Halloween is quickly approaching and it’s time to hit the video store for a few scares. With so many generic slasher flicks lining the shelves these days, it can be hard to pick through the garbage and find some quality movies to satisfy your need for thrills and chills. When in doubt, it’s best to stick with the classics. Here are five recommendations for the ultimate Halloween movie marathon:
“The Exorcist” (1973)
Dubbed by many as the scariest movie ever made, “The Exorcist” is so effective because it deals with chilling subject matter that could arguably be considered real. With a stellar cast and countless legendary scenes, this is one for the ages.
In short, “The Exorcist” is the story of a priest (Max von Sydow) who is sanctioned to perform an exorcism on 12-year-old Regan (Linda Blair) after she begins levitating and showing fits of extreme strength associated with demonic possession. While some of the scenes – especially the ones involving bodily functions – may seem a little amusing today, this was standard scare fare back in 1973.
This is the movie that started it all. Before “A Nightmare on Elm Street” or “Friday the 13th,” John Carpenter’s “Halloween” redefined the horror genre and sparked a slasher flick craze that is still alive and well almost three decades later.
This film is the story of Michael Myers, a deranged youth confined to a mental hospital after killing his sister on Halloween night in 1963. Fifteen years later, on Halloween night in 1978, he escapes from the hospital and returns to the town for a killing rampage.
“Halloween” introduced audiences to “scream-queen” Jamie Lee Curtis for the first time, but the real star was Michael Myers, the faceless killer who has starred in six sequels to date with another on the way soon. His blank, white mask – a plaster of Paris of William Shatner’s face – sent the message that a killer could be anyone, from anywhere. Nobody is safe from pure evil.
“A Nightmare on Elm Street” (1984)
Wes Craven wasn’t a big name in Hollywood by the time 1984 rolled around, but he was getting there. After he wrote and directed “A Nightmare on Elm Street,” his fame was never in doubt. In “Nightmare,” Craven created another of cinema’s iconic characters while preying on one of the deepest human fears.
The main character in this story is Freddy Krueger (Robert Englund), a brutal child murderer who comes back to life after he is killed by a lynch mob. Years after his death, Krueger returns to terrorize the children of those who killed him. How, you ask, can he return if he is already dead? Actually, it’s Krueger’s spirit that begins to prey on the teens – in their dreams. When they die in their nightmares, they die in real life.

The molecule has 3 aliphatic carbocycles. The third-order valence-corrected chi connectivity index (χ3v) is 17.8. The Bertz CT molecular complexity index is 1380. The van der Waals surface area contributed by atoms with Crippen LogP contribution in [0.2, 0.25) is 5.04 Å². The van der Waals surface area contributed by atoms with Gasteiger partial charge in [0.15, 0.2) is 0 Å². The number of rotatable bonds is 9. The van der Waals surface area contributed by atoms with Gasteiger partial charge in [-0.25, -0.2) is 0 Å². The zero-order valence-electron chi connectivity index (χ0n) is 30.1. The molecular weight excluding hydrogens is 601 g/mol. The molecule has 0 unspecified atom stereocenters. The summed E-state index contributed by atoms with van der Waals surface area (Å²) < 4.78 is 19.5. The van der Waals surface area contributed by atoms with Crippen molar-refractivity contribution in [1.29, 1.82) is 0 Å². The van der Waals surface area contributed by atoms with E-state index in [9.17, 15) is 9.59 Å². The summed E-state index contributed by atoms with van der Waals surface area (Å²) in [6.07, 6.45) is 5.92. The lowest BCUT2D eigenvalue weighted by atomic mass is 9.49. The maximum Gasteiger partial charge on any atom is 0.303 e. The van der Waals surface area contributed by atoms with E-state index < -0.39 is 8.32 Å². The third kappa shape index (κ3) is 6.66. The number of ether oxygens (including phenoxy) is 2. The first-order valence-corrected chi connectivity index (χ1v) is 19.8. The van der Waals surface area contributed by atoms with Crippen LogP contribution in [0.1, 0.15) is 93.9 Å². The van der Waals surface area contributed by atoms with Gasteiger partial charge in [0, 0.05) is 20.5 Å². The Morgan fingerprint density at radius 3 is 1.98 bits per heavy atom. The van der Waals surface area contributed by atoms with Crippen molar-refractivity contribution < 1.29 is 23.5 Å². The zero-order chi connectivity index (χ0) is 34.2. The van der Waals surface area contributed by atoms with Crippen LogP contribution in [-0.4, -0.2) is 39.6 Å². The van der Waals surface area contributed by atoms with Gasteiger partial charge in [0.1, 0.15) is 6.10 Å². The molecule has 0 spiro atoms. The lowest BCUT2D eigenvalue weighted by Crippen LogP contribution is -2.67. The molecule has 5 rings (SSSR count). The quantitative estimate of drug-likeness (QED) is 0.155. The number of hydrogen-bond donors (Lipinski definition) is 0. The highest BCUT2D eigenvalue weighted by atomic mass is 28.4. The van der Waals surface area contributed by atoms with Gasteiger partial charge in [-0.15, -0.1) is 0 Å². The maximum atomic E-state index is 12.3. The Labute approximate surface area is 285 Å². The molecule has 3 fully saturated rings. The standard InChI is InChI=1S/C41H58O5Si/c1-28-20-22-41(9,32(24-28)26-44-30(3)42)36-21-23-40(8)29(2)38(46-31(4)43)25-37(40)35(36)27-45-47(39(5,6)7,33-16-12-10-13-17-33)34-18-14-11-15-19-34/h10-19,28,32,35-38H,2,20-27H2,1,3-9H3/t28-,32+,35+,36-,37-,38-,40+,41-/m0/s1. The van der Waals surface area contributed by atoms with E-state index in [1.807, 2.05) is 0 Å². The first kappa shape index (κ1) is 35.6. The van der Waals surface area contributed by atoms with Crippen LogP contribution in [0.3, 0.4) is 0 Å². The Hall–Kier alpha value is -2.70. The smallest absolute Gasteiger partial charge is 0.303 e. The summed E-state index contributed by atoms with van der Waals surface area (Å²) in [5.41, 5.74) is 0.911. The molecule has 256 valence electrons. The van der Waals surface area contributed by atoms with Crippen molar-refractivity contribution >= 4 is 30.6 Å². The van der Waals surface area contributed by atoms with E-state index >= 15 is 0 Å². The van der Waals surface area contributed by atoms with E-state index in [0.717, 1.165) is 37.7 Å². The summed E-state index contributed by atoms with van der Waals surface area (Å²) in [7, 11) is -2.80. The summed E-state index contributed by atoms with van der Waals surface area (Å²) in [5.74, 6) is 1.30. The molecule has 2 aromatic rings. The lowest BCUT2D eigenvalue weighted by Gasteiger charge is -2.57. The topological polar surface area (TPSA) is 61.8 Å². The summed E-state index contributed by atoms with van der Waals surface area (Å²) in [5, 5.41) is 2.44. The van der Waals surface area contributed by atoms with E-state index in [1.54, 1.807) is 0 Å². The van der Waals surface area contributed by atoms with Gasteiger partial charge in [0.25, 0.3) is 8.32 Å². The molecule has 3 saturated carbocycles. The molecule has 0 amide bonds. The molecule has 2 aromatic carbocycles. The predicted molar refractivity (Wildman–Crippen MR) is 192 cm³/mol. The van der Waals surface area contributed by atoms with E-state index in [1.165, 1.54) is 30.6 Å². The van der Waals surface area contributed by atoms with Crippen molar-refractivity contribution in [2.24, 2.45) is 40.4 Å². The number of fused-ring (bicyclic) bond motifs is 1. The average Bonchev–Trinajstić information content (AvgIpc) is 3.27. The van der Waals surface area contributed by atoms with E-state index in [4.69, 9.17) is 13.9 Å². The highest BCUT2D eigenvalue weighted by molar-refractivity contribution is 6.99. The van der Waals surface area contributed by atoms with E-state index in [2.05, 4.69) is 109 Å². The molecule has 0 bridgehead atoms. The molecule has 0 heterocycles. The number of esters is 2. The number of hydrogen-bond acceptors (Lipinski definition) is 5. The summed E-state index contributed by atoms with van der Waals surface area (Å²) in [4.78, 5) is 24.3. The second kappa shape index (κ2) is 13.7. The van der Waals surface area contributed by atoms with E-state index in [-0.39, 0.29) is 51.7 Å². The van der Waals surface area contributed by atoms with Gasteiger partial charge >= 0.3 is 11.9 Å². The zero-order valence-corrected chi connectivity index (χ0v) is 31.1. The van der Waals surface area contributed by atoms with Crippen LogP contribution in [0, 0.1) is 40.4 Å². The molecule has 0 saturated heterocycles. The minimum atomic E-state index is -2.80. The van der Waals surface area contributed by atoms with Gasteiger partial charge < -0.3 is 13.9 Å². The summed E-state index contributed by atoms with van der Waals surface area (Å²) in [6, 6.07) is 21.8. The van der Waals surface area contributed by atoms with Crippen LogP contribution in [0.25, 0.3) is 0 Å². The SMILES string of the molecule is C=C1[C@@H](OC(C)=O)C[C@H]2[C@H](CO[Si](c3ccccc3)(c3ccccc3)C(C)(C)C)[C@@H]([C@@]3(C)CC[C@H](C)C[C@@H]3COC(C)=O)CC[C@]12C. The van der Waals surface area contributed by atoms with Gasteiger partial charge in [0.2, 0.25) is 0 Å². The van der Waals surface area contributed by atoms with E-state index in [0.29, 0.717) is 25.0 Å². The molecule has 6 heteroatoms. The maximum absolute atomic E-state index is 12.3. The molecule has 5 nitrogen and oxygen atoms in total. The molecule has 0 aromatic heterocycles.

It all seems silly at first, but watch the original and you’ll soon see that Freddy means business. In fact, this is one of the only horror franchises with multiple watchable sequels – six to be exact – and a final installment effective enough to hold up to the original.
It’s the ultimate satire of the horror genre, but it’s also a solid film itself. “Scream” proved that Wes Craven still had something left in the tank after “A Nightmare on Elm Street” ran dry. The story – a psychopathic killer stalks a group of teens who like to drink and have sex – is simple, but that’s the way it’s supposed to be.
“Scream” pays homage to the horror franchises before it, but it isn’t afraid to point out the trends or inconsistencies associated with them. The film’s main character, Sidney Prescott (Neve Campbell) says it best when she declares “What’s the point (of horror movies). They’re all the same. Some stupid killer stalking some big-breasted girl who can’t act and is always running up the stairs when she should be running out the front door. It’s insulting.”
This is soon followed by a big-breasted girl who can’t act running up the stairs when she should be running out the front door. “Scream” works flawlessly, both as a horror film and as a horror satire, which makes it the perfect slasher flick for our generation.
For fans of ridiculous, gross-out horror flicks, it doesn’t get any better than “Wishmaster.” This film was directed by Robert Kurtzman, a veteran special effects supervisor and makeup artist, and it really shows during the many grotesque scenes.
“Wishmaster” deals with a demonic being called the Djinn (Andrew Divoff). His goal is to destroy the human race and rule the earth. However, he can’t gain his power until he grants three wishes to the person who wakes him. When he is awoken by a gemologist (Tammy Lauren), the Djinn begins his quest to gain complete entry into our world.
The heart of this movie is when the Djinn begins to grant wishes. Things aren’t what they seem for the wishers, as he twists the meaning of their words to create what amounts to a grisly mess. The makeup and gore in this movie is over the top, sometimes funny, but always disturbing. Some of this stuff will stay with you through your Sunday brunch.
– Just Missed The Cut:
“Beetle Juice,” “The Blair Witch Project,” “Child’s Play,” “The Texas Chainsaw Massacre,” “The Mothman Prophecies,” “Saw,” “The Ring,” “Friday the 13th”